George Vestal of Rockford pedals at the Roscoe YMCA last year as part of the Pedaling for Parkinson’s class. There will be an upcoming spin-a-thon to help drum up funds for the classes on Nov. 7.

ROSCOE—The Pedaling for Parkinson’s program at the Stateline Family YMCA Roscoe branch has been a lifesaver for many people battling symptoms of the disease. It’s part of the reason the Y is running its annual Spin-a-Thon on Nov. 7 to raise awareness and support for its Pedaling for Parkinson program.

The Stateline Family YMCA Roscoe branch is at 9901 Main St., Roscoe.

“The goal is to raise money for our program. The money goes toward instructors and any equipment we may need for the participants and to keep the program free,” said Stateline Family YMCA Healthy Living Coordinator Cortnee McReynolds.

Last year the spin-a-thon raised almost $3,000 and organizers are hoping to improve on that amount this year. People can select one to five classes for $15 per class to participate in or can make a donation.

Class times for the spin-a-thon will run at 8, 9, 10, 11 a.m. and noon.

There will be raffle baskets from local businesses, snacks and a chat about the program during the Spin-a-thon.

The spin classes for those with Parkinson’s disease are held at 11 a.m. on Mondays and Wednesdays.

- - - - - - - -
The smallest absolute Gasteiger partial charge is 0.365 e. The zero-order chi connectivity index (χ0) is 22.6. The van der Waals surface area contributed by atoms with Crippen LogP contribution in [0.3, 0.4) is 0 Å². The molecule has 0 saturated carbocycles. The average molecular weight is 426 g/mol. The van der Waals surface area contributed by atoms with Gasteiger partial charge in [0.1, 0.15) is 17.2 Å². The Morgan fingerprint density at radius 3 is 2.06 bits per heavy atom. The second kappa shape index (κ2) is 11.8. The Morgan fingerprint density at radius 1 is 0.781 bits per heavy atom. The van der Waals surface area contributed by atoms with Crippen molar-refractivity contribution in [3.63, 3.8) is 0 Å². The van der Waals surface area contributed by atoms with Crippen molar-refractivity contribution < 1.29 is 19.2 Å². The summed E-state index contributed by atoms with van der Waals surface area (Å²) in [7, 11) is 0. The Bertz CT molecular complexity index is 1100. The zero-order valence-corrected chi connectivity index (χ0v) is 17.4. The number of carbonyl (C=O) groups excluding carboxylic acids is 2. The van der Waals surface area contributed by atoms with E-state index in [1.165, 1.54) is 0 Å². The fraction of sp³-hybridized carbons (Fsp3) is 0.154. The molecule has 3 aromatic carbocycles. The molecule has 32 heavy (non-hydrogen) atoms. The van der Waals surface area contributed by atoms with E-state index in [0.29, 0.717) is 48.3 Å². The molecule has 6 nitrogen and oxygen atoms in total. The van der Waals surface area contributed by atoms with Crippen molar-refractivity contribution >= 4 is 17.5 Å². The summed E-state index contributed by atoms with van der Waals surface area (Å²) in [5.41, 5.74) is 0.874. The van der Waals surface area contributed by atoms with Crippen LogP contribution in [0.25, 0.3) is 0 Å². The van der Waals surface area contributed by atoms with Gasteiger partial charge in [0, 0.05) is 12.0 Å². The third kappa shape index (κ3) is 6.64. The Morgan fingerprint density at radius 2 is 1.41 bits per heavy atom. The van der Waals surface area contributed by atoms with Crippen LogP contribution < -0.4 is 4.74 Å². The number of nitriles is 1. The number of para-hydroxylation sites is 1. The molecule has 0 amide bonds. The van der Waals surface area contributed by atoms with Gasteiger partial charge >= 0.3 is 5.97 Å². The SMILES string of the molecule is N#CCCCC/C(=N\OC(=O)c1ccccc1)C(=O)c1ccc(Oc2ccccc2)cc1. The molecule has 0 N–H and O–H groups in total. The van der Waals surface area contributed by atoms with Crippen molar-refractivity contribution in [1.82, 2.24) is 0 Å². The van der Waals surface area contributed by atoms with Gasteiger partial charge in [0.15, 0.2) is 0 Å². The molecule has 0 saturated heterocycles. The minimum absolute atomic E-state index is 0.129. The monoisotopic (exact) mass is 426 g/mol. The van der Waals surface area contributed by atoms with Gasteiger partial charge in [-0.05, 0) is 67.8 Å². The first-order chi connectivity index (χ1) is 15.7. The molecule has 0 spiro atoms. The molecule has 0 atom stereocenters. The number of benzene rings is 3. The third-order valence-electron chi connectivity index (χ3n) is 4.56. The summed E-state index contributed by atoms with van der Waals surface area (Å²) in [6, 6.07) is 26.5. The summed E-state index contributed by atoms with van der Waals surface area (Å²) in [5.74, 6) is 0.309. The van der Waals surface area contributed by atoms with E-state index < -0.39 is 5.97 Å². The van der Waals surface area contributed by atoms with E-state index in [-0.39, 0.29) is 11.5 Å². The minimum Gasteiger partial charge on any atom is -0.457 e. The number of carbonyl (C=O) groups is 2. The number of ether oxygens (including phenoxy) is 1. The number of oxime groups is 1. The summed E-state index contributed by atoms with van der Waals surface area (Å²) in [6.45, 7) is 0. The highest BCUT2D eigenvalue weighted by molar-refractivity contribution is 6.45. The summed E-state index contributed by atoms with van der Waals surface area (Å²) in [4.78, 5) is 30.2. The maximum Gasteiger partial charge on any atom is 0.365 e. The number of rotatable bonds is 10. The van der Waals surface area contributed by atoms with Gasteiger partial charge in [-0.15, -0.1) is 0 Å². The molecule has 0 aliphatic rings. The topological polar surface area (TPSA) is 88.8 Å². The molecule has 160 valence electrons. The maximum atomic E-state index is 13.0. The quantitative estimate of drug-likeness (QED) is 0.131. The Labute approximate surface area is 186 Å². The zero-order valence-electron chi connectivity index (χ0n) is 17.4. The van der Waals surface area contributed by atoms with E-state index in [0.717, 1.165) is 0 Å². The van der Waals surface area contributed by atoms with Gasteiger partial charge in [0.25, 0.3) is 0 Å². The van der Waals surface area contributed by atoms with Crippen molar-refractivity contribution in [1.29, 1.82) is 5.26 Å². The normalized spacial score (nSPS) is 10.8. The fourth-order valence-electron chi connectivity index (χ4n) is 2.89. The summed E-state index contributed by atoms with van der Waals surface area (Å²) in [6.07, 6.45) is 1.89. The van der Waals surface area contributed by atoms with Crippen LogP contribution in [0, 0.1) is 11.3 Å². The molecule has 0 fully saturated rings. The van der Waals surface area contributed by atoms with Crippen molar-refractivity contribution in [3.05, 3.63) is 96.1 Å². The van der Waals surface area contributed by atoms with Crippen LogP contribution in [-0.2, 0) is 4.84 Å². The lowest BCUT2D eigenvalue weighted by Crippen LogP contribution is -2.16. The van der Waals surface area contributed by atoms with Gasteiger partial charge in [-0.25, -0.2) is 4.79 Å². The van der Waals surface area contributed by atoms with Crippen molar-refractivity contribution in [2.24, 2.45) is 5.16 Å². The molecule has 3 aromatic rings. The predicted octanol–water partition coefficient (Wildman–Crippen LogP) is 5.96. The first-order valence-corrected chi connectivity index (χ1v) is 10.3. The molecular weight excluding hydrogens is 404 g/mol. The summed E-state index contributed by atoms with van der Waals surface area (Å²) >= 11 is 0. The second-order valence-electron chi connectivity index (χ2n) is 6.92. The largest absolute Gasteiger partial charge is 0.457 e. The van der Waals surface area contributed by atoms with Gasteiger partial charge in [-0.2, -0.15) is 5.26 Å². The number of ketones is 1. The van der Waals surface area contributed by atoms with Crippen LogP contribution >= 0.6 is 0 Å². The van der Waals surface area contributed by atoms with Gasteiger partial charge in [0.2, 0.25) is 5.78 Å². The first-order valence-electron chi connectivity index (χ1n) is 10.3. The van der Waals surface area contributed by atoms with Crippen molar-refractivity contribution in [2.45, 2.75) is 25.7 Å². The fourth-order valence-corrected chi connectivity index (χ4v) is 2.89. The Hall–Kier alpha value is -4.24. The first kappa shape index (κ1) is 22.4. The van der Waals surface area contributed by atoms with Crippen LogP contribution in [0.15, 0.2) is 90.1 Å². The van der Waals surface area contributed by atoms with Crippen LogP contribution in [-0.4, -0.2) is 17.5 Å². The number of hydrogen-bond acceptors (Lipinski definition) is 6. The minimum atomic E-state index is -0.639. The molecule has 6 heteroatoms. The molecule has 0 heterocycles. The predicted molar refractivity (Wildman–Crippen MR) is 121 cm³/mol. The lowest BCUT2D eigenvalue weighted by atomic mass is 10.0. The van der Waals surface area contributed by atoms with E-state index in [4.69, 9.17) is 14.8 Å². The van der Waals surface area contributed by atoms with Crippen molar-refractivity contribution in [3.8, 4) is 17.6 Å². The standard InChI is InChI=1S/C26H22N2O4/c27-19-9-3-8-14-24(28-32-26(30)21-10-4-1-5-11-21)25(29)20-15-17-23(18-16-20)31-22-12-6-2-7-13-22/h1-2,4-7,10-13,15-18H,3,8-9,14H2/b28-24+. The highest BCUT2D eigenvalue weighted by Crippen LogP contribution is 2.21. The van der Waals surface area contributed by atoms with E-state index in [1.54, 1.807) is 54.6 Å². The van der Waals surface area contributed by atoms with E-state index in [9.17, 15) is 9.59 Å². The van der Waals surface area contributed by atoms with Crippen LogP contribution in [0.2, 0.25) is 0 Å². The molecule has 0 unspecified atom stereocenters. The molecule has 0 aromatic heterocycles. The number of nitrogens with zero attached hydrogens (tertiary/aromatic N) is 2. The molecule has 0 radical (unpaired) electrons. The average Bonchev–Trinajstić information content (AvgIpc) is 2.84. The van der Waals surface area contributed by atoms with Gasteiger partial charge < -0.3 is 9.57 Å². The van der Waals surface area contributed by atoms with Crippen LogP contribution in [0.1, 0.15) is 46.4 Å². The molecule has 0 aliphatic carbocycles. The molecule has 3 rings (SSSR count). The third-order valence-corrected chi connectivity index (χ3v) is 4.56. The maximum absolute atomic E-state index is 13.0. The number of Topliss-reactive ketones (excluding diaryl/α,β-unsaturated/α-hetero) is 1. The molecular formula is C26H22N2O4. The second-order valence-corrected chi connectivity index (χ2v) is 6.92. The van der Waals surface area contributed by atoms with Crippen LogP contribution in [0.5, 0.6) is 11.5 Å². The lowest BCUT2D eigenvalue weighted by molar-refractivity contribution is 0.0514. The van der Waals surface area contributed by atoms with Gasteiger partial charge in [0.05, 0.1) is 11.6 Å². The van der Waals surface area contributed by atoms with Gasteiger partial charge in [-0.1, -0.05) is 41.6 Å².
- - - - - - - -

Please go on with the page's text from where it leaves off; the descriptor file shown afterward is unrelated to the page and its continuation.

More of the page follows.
“It’s a program instituted by the Cleveland Clinic. They did studies and showed 40 minutes of cycling was proven to reduce symptoms of Parkinson’s disease,” McReynolds said. “The Pedaling for Parkinson’s program has helped several people ward off disease symptoms for years and increase health.”

Currently, the Pedaling for Parkinson’s classes has about 15 people, which is up from prior to the COVID-19 pandemic.

“We have ones that have been here for years and a few newer ones. Most of them show up twice a week and they continue to tell us they don’t know what they would do without the program. In addition to helping the symptoms and being good physical exercise, it makes for a good community support system,” McReynolds said.

Those who would like to join need to get a physician’s release form signed.

McReynolds noted the class offers a variety of modifications for different abilities.

“We have some who ride for a few minutes and then rest for a few minutes in a chair. There are different levels of progression of the disease and we do accommodate for that,” she said.

People would need a physician’s release form. Once that is signed participants can join the class.